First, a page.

Fuji GFX50S SN:71005024 (Fuji strap was attached, contained 2 Lexard cards, probably without battery charger or any of the other supplies accessories)
Fuji GF63mm SN: 75A02439
Fuji GF110mm SN: 76A01409

Fuji X-T2 It has one of the special customized serial numbers: BERT S1 (There was a green strap attached, probably without a battery charger, flash or any other accessory, there were 2 SanDisk cards in there.)
Fuji XF16-55mm SN:56A23230 (probably without lens cap, was attached to the X-T2)
Fuji XF50-140mm can't find the serial number, it didn't have the tripod collar attached
Fuji XF100-400mm SN65A07297

These items will probably be offered without box, lens cloths, or any of the accessories they should come with. If you see anything that might be Bert's, please contact him at

Digital Workflow, Drobo And Hard Drive Fails


New Year Resolutions
My Drobo really filled up in 2017, due largely to my Fujifilm cameras being updated from 16-megapixel sensors to 24 megapixels and also video footage from the DJI Spark. The front row of blue LED's that displays the amount of data used had all but one lit up. It's a five-bay Drobo, but I only had three hard drives inserted (two 4 TB drives and one 2 TB). So as soon as the new year was over, I ordered a new Seagate 4 TB drive from Amazon UK and while I was at it, I made another stab at sourcing an mSATA drive for the Drobo's accelerator bay on the bottom side. The mSATA is an SSD and used to access the most used files and speed up access times. But finding a compatible mSATA is not the easiest thing to do. I had already tried and failed a while back and had to return the drive to Amazon because the Drobo wouldn’t even boot up. This time I ordered a Transcend MSA370 64GB mSATA III from Amazon UK which cost 50 UK pounds including postage. If, like me, you've been finding it hard to source an mSATA for your Drobo, read on to find out if this one works out (I haven't inserted it at the point of writing this paragraph).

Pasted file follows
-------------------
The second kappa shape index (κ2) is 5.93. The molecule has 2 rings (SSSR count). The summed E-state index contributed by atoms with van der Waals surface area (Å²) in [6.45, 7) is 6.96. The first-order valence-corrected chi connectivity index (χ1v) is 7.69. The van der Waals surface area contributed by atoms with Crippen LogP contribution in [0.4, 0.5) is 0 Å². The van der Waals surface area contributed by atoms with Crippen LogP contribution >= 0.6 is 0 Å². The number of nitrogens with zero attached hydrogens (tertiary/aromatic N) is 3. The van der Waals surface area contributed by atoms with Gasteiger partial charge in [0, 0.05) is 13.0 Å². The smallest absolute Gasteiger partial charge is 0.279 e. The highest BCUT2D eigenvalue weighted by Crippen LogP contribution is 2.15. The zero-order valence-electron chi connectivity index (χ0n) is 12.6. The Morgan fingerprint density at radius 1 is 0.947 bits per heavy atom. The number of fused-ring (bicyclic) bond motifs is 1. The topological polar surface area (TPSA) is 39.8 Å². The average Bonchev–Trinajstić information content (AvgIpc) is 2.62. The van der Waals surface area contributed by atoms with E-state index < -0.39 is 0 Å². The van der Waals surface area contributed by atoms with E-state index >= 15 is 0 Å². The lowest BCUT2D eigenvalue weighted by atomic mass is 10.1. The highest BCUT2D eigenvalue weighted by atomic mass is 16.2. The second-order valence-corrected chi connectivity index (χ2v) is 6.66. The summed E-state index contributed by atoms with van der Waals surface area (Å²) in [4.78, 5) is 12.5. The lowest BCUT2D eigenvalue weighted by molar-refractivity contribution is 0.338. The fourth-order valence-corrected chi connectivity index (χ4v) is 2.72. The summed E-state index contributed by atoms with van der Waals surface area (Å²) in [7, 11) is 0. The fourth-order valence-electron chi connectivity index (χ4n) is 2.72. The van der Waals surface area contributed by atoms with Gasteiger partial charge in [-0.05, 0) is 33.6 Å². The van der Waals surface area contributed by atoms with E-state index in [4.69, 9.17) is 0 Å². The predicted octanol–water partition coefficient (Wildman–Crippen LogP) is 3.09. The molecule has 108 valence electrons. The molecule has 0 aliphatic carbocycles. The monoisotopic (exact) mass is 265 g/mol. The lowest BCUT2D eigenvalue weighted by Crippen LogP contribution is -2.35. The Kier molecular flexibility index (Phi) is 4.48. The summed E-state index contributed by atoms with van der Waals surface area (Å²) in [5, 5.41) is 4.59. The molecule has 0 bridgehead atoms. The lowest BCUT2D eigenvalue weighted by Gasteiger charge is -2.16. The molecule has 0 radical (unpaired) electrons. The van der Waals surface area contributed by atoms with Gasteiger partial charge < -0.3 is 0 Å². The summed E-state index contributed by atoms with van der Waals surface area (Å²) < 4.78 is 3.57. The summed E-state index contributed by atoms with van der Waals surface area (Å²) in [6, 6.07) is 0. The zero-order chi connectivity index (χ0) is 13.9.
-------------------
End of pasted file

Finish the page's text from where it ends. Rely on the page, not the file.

A Backup For My Backup
Drobo is a really nice system and everything is backed up as soon as you put a file in there. The one thing that makes me a little uneasy is that Drobo is also a locked-in system. If the Drobo enclosure fails, you can’t just pull the drives out and stick them in a USB caddy to gain access. You would have to repair or buy a new Drobo for your drives before you could access any of your files. So I decided to buy a desktop drive to backup my Drobo. Off I went to a brick and mortar store to purchase an 8 TB Seagate Backup Plus External drive (180 UK Pounds), which has two handy USB charging ports on the front panel.


Back at my iMac, I unpacked the new desktop drive and was surprised at how slim it was. Then I looked at my wallet and realized that it was so much slimmer. I attached the Seagate to my Mac and attempted the usual format to OS Journaled in Disk Utility, which is usually a simple process. But disaster struck and I was unable to format the drive in either my iMac or MacBook Pro. I'll make this long story a short one and just say that in the latest version of Mac OS, Apple have added a view mode in Disk Utility, but the default mode is to only show the volumes of a hard disk, but not the disk itself. This meant I was trying to format the volume, rather than the actual drive. It seems so simple looking back, but...why Apple...why?

When I finally got the 8 TB drive formatted, I decided to use an app called SuperDuper by Shirt Pocket. It's a really nice piece of software that allows you to clone, copy or mirror hard drives in a number of really useful ways. I opted to use the Smart Update option, which looks at the source disk and mirrors the content. So after the first stage of copying all the data from Drobo to Seagate (4 and a half TB), which took around 30 hours (Drobo connected via Thunderbolt and the Seagate via USB 3), each update will take only the amount of time it takes to add or delete any files that have changed on the source drive.


So I set up the data backup from the Drobo to the 8 TB Seagate using SuperDuper and hit Copy. All looked great and I went out to pick up my wife from work. But when I returned, I was greeted with a red light on the Drobo, which signals a drive has failed (remember that Drobo is where drives go to die). Lucky it was the 2 TB drive, but with only two 4 TB drives left working in the Drobo, but 4.5 TB of data, it meant that all my data was there, but if another drive failed, I would lose data. The backup to the Seagate drive was underway, but I could see that it would take more than 24 hours before it would be complete and my data would be safe. So I jumped in my car and headed to a couple of 24-hour supermarkets, but they only stocked drives in enclosures. I almost bought one of those with the intention of bursting the case open to get to the drive, but I decided against it because I had a couple of 1 TB drives in enclosures at home that I could burst open. But when I got home, I thought that these older drives might not even be SATA.